• Physical exercise, stretch breaks.
    I know that physical exercise can be extremely difficult if you have chronic pain, or any other chronic illness. But in my experience regular physical exercise and keeping the body moving can be very beneficial to pain management. This could be something as simple as going for a short walk in your lunch break, or getting up at regular intervals from your desk (maybe once an hour) to stretch and walk around for a couple of minutes to minimise stiffness and pain from prolonged sitting.For me yoga is extremely helpful to maintaining strength and flexibility. I would recommend that it’s helpful to discuss your physical conditions with the teacher before the class, so that they can offer you modifications to the moves in the class if required. Hopefully it will help you to feel more comfortable in taking breaks during the class as well, if your teacher is aware that you may need to do this.


  • Meditation/ pacing.


download (5)

This one goes without saying. I am a huge advocate for a regular meditation practice (even 10 minutes per day) and pacing of daily activities, so that you can sustain your activities without getting into bust mode and having a pain flare, that means you can’t do anything!

I hope these ideas have been a useful starting point to your reflections. Any questions please don’t hesitate to get in contact with me.


Warm wishes,





What is self-care and why is it important?


I am really interested to find out today what you know about self-care and why this might be important for you and your well-being?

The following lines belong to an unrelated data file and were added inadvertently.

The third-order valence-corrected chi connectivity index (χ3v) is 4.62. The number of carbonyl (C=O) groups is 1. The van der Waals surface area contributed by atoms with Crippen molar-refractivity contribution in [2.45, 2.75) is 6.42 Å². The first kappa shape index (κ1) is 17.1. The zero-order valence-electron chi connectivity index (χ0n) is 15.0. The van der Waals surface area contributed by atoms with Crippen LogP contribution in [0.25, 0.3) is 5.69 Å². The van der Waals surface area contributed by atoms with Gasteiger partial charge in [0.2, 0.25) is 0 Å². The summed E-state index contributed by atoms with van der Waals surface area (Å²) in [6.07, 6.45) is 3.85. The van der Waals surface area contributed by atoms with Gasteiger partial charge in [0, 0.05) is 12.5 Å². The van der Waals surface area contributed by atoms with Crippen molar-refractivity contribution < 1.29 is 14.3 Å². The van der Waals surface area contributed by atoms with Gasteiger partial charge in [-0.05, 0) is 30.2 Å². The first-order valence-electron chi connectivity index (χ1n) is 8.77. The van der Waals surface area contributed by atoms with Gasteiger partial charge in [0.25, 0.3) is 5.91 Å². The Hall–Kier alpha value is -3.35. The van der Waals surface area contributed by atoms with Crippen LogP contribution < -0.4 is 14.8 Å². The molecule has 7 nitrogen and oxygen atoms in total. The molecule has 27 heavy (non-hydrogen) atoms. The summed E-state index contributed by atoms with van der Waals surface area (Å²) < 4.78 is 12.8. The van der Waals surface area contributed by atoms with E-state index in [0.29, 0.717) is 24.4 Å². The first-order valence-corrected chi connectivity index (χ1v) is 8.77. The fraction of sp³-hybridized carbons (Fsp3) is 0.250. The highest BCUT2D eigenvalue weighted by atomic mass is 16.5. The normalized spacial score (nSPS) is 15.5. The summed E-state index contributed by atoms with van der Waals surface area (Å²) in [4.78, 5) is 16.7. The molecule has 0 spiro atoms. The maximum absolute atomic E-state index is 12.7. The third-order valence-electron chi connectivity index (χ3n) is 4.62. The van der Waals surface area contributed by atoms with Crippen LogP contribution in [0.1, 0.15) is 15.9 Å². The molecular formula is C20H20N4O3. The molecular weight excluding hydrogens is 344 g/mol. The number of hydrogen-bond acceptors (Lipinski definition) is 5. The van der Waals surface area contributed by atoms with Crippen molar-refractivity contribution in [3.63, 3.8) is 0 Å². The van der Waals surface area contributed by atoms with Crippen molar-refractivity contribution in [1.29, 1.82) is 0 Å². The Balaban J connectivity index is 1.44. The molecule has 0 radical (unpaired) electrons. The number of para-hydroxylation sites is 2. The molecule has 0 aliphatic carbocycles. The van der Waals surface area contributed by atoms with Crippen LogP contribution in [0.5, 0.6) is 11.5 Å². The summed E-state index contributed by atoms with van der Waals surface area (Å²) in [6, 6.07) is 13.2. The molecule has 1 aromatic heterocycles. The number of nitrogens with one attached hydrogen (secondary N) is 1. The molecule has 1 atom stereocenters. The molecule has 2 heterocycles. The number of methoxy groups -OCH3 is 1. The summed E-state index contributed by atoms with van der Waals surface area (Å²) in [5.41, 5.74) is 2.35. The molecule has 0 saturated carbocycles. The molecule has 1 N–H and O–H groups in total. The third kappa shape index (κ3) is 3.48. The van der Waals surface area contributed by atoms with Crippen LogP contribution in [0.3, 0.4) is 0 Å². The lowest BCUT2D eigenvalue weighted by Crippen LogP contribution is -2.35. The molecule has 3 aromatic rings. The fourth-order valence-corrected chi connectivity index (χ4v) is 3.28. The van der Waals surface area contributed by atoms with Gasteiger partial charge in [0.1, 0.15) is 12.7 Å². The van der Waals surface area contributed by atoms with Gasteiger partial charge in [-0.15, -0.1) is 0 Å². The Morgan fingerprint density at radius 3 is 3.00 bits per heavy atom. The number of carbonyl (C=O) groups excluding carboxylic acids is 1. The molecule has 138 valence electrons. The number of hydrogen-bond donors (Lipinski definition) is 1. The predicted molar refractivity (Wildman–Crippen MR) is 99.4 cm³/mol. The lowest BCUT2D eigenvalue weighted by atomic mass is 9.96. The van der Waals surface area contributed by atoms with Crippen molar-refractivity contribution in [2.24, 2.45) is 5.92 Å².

As a trainee Counsellor we are taught that self-care is essential for us in the counselling profession. It is written into the ethical framework of good counselling practice, as published by the British Association for Counselling and Psychotherapy (BACP for short!).

Basically as a Counsellor it is essential to balance both work with clients and home life, in order to maintain the optimum health and well-being of the Counsellor. So that as a Counsellor we can be fully present with and of most help to our clients during sessions. As the picture above says, “you can’t pour from an empty cup”.

I would say that this way of working is essential to everyone, balancing your own needs, both physical and mental, with the obligations of your own working life, or other roles that you may have in life, such as parenthood. So that you can maintain yourself in optimum health and well-being and avoid ‘burn out’, due to prolonged stress and exhaustion.

As a person with chronic pain, or other long-term health condition, if you can look after yourself through self-care, in my experience this will help to turn down the volume of your pain (or other symptoms). By turning down the volume of your pain through self-care activities, the pain becomes more of a background noise, rather than the pain taking the driving seat and taking over control of your body and your life.

I did a presentation on self-care at college and a really helpful resource that I came across when preparing my presentation was the self-care wheel.

I have included two different versions of the self-care wheel, as follows:




The self-care wheels split up different areas of your life that you might want to look at and offers suggestions on ways that you can cultivate more of the different areas in your life, in order to find more of a balance.